The Miseducation of Evie Epworth is one of my favourite books EVER! Yes, it is that brilliant!!! 🙂
This is such an uplifting, funny and moving novel that is being likened to Adrian Mole – a comparison I definitely agree with. From page one I was hooked, by page six my eyes were popping out my head and I was howling with laughter. And just like Adrian Mole, I really believe Evie Epworth will be celebrated for decades to come.
Published on 23rd July 2020, I urge you to preorder your copy of The Miseducation of Evie Epworth NOW!
Set in 1962 Evie is ‘as old as the hills (16½), as tall as a tree (5ft 11), and as wise as time (perhaps). A dog-loving, celery-hating, never annoying, always enjoying, at times corduroying, (brackets-deploying), daughter of Arthur, and the fastest girl with a milk bottle in East Yorkshire.’
With society on the cusp of change, Evie is ‘hurtling towards womanhood.’ However standing in her way is Christine, a manipulative gold-digger who has set her beady eyes on Arthur, Evie’s dad. With a bit of help from her friends, including her neighbour Mrs Scott-Pym and a heaped spoonful of Yorkshire magic, Evie tries to save poor Arthur from Christine’s money-grabbing clutches.
The Miseducation of Evie Epworth is a brilliant comedic coming of age story. It is the debut novel from Matson Taylor, a Yorkshireman through and through with a deep love of food. So much so, the theme of food vividly runs through this delicious novel, beautifully enhancing everything about it – the story, the characters, the comedy.
As we identified as fellow foodies, Matson very kindly gave me an interview focusing on the symbolic role food plays in the novel. He also reveals more about Evie’s character and her brilliant, quirky story.
Warning! The following content will make you hungry and crave a visit to the legendry Bettys (a personal favourite Yorkshire haunt of mine).
Q. I loved how you used food to symbolise Evie’s ‘coming of age’ journey. How did that arise and was that a conscious decision in your plot development?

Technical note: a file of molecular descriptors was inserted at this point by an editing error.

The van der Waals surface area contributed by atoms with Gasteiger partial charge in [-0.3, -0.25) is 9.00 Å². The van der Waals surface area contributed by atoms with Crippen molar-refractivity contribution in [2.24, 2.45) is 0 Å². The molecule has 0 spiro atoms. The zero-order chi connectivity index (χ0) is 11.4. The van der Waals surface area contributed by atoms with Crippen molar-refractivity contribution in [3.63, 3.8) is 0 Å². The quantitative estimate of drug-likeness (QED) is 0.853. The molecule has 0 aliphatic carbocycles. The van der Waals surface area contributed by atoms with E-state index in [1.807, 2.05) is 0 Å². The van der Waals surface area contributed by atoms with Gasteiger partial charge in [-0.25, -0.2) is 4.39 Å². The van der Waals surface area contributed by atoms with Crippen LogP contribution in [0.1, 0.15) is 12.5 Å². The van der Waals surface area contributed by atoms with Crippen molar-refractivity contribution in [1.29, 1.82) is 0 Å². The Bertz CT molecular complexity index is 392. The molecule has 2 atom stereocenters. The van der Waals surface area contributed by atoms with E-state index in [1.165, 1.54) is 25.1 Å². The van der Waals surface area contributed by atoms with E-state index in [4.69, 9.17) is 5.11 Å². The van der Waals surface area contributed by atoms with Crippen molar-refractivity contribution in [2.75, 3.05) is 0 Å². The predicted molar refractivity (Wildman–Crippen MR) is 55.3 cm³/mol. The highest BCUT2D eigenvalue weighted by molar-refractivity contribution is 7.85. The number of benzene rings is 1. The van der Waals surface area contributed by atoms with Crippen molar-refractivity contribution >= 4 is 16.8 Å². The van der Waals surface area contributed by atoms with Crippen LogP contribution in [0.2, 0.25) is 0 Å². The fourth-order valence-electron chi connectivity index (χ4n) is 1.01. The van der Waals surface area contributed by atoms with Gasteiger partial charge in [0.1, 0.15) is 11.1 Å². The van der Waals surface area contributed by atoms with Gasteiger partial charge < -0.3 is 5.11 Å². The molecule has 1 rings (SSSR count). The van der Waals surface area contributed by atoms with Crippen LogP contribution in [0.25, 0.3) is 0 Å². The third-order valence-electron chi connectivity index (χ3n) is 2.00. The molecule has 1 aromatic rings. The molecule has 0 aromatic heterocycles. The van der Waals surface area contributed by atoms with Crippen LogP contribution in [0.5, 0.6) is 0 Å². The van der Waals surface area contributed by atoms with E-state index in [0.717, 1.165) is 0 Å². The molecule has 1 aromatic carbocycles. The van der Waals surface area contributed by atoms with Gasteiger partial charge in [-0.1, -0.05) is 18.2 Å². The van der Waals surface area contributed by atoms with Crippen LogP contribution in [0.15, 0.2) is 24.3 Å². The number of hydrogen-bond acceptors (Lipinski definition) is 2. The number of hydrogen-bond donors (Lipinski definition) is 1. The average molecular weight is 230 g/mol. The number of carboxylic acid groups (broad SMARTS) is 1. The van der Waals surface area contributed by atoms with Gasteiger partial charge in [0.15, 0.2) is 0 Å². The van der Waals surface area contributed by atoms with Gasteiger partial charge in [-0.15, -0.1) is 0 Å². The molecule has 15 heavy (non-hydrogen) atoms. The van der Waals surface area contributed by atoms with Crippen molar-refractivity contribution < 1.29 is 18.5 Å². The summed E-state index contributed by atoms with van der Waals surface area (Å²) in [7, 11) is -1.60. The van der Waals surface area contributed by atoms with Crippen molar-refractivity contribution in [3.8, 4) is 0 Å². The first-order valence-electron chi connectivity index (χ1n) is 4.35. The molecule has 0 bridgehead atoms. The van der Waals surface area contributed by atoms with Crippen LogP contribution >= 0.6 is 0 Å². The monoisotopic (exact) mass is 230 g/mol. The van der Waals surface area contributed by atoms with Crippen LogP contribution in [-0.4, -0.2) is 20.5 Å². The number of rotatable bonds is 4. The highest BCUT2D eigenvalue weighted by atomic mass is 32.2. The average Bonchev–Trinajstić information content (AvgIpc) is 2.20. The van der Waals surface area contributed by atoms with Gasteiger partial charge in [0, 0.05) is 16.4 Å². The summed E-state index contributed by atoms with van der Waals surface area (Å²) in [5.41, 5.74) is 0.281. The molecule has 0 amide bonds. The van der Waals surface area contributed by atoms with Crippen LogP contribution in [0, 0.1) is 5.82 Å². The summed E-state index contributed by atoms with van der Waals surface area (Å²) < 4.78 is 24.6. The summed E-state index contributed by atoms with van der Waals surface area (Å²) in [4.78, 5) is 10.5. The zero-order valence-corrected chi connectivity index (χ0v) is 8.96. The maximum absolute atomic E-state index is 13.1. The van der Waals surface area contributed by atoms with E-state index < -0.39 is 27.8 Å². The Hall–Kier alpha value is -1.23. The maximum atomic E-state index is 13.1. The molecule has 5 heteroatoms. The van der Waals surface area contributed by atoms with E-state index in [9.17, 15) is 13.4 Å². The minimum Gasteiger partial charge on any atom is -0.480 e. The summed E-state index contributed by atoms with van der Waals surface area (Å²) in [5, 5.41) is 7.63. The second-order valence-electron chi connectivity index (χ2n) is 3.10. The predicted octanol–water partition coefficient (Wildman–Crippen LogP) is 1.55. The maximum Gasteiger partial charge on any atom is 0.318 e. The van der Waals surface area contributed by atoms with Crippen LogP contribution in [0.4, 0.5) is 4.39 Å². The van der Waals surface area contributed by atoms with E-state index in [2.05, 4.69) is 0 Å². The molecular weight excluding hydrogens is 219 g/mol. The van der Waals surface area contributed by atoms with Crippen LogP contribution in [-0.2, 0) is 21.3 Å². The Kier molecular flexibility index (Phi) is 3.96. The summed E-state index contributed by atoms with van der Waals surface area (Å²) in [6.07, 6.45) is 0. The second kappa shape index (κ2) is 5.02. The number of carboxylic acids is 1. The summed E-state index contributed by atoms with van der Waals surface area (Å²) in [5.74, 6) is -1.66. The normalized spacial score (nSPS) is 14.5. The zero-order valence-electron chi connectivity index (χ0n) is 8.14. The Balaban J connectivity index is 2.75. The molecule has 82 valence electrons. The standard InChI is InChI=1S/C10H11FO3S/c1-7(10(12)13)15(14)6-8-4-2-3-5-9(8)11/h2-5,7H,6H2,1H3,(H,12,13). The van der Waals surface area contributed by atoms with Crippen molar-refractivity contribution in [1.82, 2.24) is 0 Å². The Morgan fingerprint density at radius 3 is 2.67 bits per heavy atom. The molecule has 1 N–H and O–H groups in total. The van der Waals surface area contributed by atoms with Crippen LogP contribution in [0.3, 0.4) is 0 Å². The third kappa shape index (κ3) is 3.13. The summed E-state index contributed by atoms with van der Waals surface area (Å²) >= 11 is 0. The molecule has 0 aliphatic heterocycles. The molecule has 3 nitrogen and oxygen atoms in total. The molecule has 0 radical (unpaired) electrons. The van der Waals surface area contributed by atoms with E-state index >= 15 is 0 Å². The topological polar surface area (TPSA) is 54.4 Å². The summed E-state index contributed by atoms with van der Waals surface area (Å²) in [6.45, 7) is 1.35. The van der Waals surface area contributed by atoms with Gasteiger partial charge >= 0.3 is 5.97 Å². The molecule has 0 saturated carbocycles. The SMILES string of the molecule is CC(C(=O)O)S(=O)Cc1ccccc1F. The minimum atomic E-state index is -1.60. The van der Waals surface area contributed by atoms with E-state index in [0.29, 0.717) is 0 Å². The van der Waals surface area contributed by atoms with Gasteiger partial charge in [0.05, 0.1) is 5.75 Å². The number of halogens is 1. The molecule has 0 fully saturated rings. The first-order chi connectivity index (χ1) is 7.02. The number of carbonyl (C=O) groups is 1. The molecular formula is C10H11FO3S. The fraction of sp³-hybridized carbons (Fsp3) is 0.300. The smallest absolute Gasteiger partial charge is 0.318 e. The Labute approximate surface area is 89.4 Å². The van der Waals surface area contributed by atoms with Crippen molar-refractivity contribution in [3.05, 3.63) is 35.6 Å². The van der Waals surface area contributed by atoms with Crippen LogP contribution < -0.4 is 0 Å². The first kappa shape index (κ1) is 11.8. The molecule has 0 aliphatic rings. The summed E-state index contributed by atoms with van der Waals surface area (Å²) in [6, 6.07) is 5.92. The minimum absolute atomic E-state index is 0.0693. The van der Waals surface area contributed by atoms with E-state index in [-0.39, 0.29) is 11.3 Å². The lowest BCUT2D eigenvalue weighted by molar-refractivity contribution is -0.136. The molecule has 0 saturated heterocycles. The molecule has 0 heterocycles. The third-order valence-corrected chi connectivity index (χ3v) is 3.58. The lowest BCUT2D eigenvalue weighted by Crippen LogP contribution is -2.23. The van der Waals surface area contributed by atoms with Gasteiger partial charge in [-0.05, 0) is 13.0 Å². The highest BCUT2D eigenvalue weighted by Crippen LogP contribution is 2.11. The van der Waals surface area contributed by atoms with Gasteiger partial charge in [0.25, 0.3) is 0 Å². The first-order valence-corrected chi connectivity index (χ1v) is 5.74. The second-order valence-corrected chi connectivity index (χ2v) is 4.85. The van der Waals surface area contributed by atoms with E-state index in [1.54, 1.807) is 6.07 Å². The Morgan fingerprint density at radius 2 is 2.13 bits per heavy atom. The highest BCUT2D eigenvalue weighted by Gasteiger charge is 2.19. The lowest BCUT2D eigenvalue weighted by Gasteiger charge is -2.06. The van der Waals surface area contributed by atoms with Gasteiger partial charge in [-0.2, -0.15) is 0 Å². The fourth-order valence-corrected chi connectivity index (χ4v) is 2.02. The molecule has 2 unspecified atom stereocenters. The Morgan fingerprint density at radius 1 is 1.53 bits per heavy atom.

A. Food had always been an important part of the book – the cakes, Bettys, the summer fete, and, of course, the recipe book… I wanted The Miseducation of Evie Epworth to be about growing up – going from childhood to adulthood and exploring what it’s like to inhabit that funny space between the two – and I wanted to use food to help trace this journey i.e. how our tastes change as we change. Chris, my editor at Scribner, really liked the food element to the book and encouraged me to pursue it. So I tried incorporating an actual recipe into a chapter (the ‘easy supper’) – I really enjoyed writing it. I love playing with form and a recipe that isn’t presented as a recipe but rather as part of the story appealed to me. Luckily Chris loved it and so I wrote a few more recipes into the book!
Q. This is a story mainly structured around female characters. The portrayal of food associated with these diverse women brilliantly shapes their individual characterisation. Can you tell us more about this?
A. I think my life has to a large extent been structured around female characters! And food is a key part of how I see those women – they all cook different types of food in different kinds of way and through that I’ve learnt that food is about so much more than just what’s on the plate. It’s like clothes, I suppose; food acts as a great shorthand to who we are or what we aspire to be – it’s another way that we present ourselves to the world and I wanted this to come through in the novel.
Q. The recipes in the narrative sound delicious, especially the French recipes. These particular recipes also portray a poignant, emotional element of the story. When reading the book I felt these recipes were close to your heart. Is that so?
A. One in particular is very close to my heart – it’s the easy supper recipe. I can remember mum making it when she wanted something quick and healthy. I used to love it. I can remember her big heavy cast-iron skillet pan and see her serving this lovely gooey, cheesy, tomatoey dish with poppy seed bread rolls. Delicious. The fairy cakes are personal too – mum used to make butterfly buns and I really loved helping her – she’d let me put the wings on the buttercream and, of course, lick spoon and bowl clean. Writing those scenes brought back some very lovely memories.
Q. Bettys is mentioned a lot in the book. Can you tell us where you got your inspiration for this from?
A. I grew up pretty close to York and we had some good family friends there so we’d often go and visit. As far as I was concerned our trips into York had three important parts… 1. rolling down the grass hill at Clifford’s Tower (this was years before the hill was fenced off!) 2. going to the Terry’s shop and stocking up on chocolate and 3. having afternoon tea or a late breakfast at Bettys. So I knew Bettys well from an early age and the habit has just stuck! Whenever I go back to Yorkshire to visit friends and family I try and get into York – and that always means a trip to Bettys. I was there just before Christmas with dad (we went to the Railway Museum) and I called in at Bettys to get some fat rascals for supper.